Robot Cars Pick Up the Pace In Florida!

Human driver crashes in St. Petersburg Florida

We’ve talked about robots and self-driving cars for a while now. You’ve seen articles and videos showing cars driving themselves, but these are test vehicles. While we haven’t yet reached the tipping point for the robotic car, 2015 may be the year of the semi-autonomous vehicle. This year’s cars have self-parking features, autopilot (far more than cruise control) for lower speed and traffic jams, blind spot detection, robotic braking in emergencies (i.e. a child running out on the road), correction to “lane drift” (perhaps because the driver is falling asleep), and of course a variety of cameras and sensors that further assist in the management of your car. As the New York Times points out, if you put all of these features together, you already have a fully robotic car. However, most high end cars that offer these features “a la carte”, are reluctant to merge these features and remove the driver from the center of the car driving experience.

Not surprisingly, driving for driving’s sake is not the center of car automation. Instead, it is driving as a business that is at the forefront of the robotic revolution. Florida has announced that semi-autonomous crash trucks will be rolling to work sites in just a few months. Let’s break that down. First, if you are not familiar with the term, a crash truck is a truck that follows a road construction crew… often on a highway. While the work crew rebuilds the road, the crash truck hangs back at the tail end of the construction (i.e. it’s the

Crash Truck "Attenuator"

Crash Truck “Attenuator”

first vehicle that you see as you drive down the road). Why is there a crash truck? So that you crash into it! More specifically, this truck… with signs, flashing lights and a platform in the back… is there so that you crash into it, INSTEAD of running over workers.

Second, anyone who regularly works on an active roadway is in a dangerous profession. If I were to ask you, “What is the most dangerous profession: police officer, fireman or garbage collector”, which position would you pick? Most would think it is the police officer or the fireman. After all they have such dangerous jobs they need protective clothing to protect them from fire and weapons. Yet it is the garbage collector that has the most dangerous of these professions.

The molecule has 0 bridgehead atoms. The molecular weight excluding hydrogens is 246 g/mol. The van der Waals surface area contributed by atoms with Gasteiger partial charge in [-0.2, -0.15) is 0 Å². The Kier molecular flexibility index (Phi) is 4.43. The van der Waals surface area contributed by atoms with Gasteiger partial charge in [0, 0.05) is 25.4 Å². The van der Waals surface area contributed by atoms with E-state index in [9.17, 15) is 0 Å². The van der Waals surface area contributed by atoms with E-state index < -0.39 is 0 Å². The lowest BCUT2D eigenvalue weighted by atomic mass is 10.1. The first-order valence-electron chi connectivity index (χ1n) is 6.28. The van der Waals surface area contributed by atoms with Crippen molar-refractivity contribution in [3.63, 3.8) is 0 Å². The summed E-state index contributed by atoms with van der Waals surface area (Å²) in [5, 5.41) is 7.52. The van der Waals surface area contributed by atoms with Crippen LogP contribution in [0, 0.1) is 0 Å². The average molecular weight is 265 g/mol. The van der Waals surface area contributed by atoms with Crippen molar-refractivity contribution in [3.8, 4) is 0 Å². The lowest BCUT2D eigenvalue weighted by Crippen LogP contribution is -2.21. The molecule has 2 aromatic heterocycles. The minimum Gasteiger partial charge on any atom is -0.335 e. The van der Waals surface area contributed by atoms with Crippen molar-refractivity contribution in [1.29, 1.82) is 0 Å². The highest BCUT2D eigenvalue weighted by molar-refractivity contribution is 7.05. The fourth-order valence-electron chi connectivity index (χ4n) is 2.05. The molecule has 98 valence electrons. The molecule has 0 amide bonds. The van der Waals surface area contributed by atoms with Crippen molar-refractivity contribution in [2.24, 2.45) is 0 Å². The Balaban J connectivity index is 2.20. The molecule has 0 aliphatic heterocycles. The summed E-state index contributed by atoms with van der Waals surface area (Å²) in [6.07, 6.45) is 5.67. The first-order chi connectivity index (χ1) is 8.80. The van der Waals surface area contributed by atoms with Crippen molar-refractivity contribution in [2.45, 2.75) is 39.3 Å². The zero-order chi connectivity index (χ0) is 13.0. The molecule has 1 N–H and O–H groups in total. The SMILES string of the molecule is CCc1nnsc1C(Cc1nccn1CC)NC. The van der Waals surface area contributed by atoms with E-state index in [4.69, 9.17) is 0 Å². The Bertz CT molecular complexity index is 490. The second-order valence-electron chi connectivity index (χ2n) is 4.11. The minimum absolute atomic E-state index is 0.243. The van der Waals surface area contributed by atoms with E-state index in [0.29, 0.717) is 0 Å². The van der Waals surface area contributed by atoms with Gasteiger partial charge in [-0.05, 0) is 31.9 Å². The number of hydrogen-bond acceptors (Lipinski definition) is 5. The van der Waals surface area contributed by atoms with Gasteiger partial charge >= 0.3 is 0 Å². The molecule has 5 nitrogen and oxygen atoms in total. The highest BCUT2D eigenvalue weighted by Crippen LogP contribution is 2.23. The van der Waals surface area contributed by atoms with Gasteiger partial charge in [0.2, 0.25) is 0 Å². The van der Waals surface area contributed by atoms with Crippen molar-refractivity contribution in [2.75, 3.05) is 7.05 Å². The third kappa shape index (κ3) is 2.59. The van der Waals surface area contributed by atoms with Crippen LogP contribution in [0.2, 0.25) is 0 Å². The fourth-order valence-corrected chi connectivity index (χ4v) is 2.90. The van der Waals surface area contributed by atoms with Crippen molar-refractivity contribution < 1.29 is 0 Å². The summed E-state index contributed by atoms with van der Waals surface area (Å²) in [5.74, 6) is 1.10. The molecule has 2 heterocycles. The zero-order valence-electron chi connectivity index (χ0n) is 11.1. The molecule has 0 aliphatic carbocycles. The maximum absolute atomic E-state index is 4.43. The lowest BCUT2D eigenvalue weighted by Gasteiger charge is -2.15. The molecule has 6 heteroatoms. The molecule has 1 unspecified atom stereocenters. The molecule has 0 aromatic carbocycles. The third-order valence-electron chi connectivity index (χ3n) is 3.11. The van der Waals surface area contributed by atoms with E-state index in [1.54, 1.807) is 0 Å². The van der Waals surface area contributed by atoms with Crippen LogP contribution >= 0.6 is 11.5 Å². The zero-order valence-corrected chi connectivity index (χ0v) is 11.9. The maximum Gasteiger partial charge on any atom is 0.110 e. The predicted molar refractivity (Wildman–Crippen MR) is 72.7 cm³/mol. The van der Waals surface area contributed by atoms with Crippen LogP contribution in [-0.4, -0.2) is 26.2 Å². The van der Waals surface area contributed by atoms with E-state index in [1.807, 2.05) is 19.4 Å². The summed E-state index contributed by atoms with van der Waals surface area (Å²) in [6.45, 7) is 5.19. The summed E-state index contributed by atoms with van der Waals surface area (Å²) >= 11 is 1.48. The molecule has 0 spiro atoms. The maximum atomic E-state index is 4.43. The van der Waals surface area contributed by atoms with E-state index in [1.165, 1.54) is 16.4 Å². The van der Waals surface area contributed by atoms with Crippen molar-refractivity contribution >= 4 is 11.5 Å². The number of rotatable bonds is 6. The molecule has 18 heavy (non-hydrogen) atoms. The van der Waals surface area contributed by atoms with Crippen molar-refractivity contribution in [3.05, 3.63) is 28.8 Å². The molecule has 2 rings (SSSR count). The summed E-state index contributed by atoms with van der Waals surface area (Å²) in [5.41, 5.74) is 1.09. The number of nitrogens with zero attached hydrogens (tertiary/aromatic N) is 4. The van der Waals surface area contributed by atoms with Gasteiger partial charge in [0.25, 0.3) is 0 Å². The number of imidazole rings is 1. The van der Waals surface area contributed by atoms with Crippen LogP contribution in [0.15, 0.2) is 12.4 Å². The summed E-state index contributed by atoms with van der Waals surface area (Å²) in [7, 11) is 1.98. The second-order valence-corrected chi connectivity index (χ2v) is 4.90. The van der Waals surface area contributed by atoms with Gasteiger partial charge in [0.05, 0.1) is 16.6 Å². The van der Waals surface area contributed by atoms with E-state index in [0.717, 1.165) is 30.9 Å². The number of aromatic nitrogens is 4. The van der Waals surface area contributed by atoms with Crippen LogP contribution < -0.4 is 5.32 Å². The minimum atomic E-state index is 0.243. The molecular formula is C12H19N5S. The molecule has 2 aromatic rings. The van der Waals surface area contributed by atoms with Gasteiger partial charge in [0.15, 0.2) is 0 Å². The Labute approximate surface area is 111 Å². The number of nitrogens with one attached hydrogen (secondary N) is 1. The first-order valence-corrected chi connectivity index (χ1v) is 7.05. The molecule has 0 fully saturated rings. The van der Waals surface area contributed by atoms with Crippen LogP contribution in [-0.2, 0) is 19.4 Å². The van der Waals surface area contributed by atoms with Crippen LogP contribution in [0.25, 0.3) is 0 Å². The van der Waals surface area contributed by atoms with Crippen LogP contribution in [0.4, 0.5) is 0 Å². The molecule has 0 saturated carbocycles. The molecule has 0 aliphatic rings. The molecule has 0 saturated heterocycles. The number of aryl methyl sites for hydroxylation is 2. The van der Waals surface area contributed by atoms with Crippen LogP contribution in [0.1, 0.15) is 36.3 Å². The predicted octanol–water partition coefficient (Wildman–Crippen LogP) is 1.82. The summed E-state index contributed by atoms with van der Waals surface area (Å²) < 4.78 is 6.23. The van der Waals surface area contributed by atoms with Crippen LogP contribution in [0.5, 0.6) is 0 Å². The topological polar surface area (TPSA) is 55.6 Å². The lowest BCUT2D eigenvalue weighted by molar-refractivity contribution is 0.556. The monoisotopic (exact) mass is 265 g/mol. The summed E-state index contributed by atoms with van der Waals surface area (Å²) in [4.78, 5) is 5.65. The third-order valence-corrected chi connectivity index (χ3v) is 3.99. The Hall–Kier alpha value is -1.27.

“Garbage Collector” is one of the 10 most dangerous jobs in America. Why? Because they work on the street, and their work often causes traffic problems. Drivers get annoyed, and as a result they drive with anger, and kill workers. In 2013 579 road workers (only road workers, not garbage collectors or others), were killed. That means that every 15 hours, a driver kills a road worker. In Florida, the combination of a large population and a considerably higher than average number of vehicular fatalities, makes it a very good place to use a robot crash truck.

My third and final point, is how the crash truck will work. The manned crash truck itself, was a major safety innovation. In a lot of road work, the “work site” is in motion.  Laying asphalt, painting new lane lines or cleaning up weeds on the shoulder or meridian  means that the work crew, must slowly move forward, and that static barriers to protect the crew are not practical. A crash truck has become a common way to put a barrier between oncoming traffic and the work crew. You can also see crews laying down orange cones prior to work starting… often from a platform suspended behind the truck. The life of a crash truck driver is to drive forward a few feet, and then park for 20 or 30 minutes and wait to be hit, drive forward, wait to be hit, etc. Given the job position, the union rates for the driver are understandable. But the cost of the driver and the truck together causes some states to choose more dangerous alternative, such as just positioning a guy with a red flag or just using orange cones and lights.

These robot trucks aren’t yet fully autonomous, but they don’t have to be. A fully autonomous robot might leave from the garage and meet the road crew at whatever location they are working at. This version of the crash truck leaves from the same garage as the road crew and follows the human controlled trucks. Sort of like a baby duck not yet being fully autonomous and following a moma duck around. It knows how to stop at lights and not hit pedestrians or other vehicles, and it can sense the road around it. When it does arrive at the work site, it will simply move forward when the other trucks and equipment move. So it doesn’t yet need any greater autonomy. Yet, it’s good enough to replace a union job.

Step by step, we are getting closer to fully autonomous robot cars. Crash trucks are an early sign, but so too are the individual automation features in today’s high end cars. What’s coming next? No one may know, but we do know that something is coming next and something after that. We will continue these baby steps forwards until we start to see some big changes in transportation. So, keep and eye on this space for the next update, because the robot revolution is already here! And that’s my Niccolls worth for today!

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Continuous Improvement And The Environment